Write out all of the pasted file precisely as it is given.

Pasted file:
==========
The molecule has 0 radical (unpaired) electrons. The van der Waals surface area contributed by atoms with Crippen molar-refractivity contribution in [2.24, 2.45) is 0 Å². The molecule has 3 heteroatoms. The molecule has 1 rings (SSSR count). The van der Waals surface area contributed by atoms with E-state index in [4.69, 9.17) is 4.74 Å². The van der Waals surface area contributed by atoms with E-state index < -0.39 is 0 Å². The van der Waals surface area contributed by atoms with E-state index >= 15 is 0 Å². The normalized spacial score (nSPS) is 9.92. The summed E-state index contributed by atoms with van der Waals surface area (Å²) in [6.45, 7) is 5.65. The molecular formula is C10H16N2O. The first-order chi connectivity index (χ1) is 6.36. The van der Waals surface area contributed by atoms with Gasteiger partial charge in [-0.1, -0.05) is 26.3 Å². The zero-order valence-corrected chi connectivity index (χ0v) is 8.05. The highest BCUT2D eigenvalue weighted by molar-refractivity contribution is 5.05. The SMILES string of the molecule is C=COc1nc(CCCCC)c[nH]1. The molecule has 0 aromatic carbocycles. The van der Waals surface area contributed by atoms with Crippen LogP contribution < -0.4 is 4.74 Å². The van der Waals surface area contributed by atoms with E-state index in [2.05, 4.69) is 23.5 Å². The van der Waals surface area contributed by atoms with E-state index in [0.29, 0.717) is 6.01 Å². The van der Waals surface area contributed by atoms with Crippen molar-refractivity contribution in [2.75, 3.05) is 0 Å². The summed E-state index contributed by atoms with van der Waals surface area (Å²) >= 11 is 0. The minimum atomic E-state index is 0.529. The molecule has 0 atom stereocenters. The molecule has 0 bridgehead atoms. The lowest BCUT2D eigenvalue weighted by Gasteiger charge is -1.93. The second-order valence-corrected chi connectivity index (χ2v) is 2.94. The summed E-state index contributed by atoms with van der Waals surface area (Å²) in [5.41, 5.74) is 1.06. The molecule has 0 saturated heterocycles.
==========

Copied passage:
The molecule has 0 radical (unpaired) electrons. The van der Waals surface area contributed by atoms with Crippen molar-refractivity contribution in [2.24, 2.45) is 0 Å². The molecule has 3 heteroatoms. The molecule has 1 rings (SSSR count). The van der Waals surface area contributed by atoms with E-state index in [4.69, 9.17) is 4.74 Å². The van der Waals surface area contributed by atoms with E-state index < -0.39 is 0 Å². The van der Waals surface area contributed by atoms with E-state index >= 15 is 0 Å². The normalized spacial score (nSPS) is 9.92. The summed E-state index contributed by atoms with van der Waals surface area (Å²) in [6.45, 7) is 5.65. The molecular formula is C10H16N2O. The first-order chi connectivity index (χ1) is 6.36. The van der Waals surface area contributed by atoms with Gasteiger partial charge in [-0.1, -0.05) is 26.3 Å². The zero-order valence-corrected chi connectivity index (χ0v) is 8.05. The highest BCUT2D eigenvalue weighted by molar-refractivity contribution is 5.05. The SMILES string of the molecule is C=COc1nc(CCCCC)c[nH]1. The molecule has 0 aromatic carbocycles. The van der Waals surface area contributed by atoms with Crippen LogP contribution < -0.4 is 4.74 Å². The van der Waals surface area contributed by atoms with E-state index in [2.05, 4.69) is 23.5 Å². The van der Waals surface area contributed by atoms with E-state index in [0.29, 0.717) is 6.01 Å². The van der Waals surface area contributed by atoms with Crippen molar-refractivity contribution in [2.75, 3.05) is 0 Å². The summed E-state index contributed by atoms with van der Waals surface area (Å²) >= 11 is 0. The minimum atomic E-state index is 0.529. The molecule has 0 atom stereocenters. The molecule has 0 bridgehead atoms. The lowest BCUT2D eigenvalue weighted by Gasteiger charge is -1.93. The second-order valence-corrected chi connectivity index (χ2v) is 2.94. The summed E-state index contributed by atoms with van der Waals surface area (Å²) in [5.41, 5.74) is 1.06. The molecule has 0 saturated heterocycles.